Released August 26, 2014
By Alex Southey
On the New Pornographers’ sixth studio album, much of the emotions explored are positive. A.C. Newman, the band’s primary songwriter, described the depression he was battling and that this album not only helped him overcome it, but helped him celebrate what he found inside of it all (Source).
The title track, Brill Bruisers, is what a long-time fan would expect from The New Pornographers: a loud chorus that starts off the song with a main hook, and no real break from the explosion of guitars this band has become known for. But, with second track, Champions of Red Wine, you are immediately taken on a detour into the unexpected. Although the predictable fuzz of guitar is underneath, what dominates the Champions of Red Wine are the vocals and the accompanying squeak of descending keyboard notes. There are inflections of the disco genre throughout the song, playing on the break in seventies rock when prog became popular and influential in the mainstream. War On The East Coast is a fun track, with palm-muted electric guitar chords and some studio effects buzzed in above it all. After the first verse, and the drums kick in with their groovy snare-based rhythm. Backstairs dives directly in to the electronic part of the album’s experimentation and sways between dissonant guitar chords and keyboard style-infused vocals. It lays itself out peacefully, despite the heavy undertone of the rhythm section.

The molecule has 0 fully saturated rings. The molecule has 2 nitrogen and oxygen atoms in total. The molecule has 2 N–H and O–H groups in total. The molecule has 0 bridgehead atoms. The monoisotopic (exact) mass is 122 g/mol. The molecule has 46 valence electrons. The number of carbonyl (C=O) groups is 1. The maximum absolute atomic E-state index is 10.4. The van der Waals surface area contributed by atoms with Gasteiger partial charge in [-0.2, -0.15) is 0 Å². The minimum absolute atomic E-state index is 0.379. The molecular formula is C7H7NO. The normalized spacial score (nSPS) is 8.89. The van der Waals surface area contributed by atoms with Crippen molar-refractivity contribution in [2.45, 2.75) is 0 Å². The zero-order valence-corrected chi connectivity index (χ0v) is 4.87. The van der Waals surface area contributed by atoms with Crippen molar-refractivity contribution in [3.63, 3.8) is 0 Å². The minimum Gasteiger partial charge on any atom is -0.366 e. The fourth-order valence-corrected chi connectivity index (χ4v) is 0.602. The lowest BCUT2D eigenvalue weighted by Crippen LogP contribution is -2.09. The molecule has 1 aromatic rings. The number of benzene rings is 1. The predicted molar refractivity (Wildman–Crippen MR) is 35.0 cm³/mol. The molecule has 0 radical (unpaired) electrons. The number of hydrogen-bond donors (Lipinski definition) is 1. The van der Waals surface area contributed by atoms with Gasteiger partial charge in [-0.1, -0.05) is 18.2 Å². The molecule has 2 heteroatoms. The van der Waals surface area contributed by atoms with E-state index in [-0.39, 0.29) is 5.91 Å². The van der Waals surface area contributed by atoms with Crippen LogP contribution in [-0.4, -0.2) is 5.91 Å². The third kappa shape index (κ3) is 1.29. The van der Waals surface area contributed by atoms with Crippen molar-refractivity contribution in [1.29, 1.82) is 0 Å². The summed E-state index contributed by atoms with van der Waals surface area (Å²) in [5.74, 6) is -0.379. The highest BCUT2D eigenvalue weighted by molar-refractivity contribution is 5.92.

The second half of the album in some ways deviates in style from the first. While perhaps not entirely cohesive, the second half definitely contains good songs, like Wide Eyes (a male-female duet and something to dance to), Spidyr (with its own harmonica section and flashing, clever vocals), and You Tell Me Where. You Tell Me Where, a unifying piece, ends the way Brill Bruisers came in, with rambunctious drums and group vocals in the chorus. It’s a singalong and puts the end of the album on a positive, upward slant. The New Pornographers knew to end their album with a bang instead of a whimper, leaving a good impression rather than something tired. It works with Brill Bruisers because instead of wanting a slow-moving album to end, the final track recalls the excitement of the beginning of the album and invites the listener to click replay.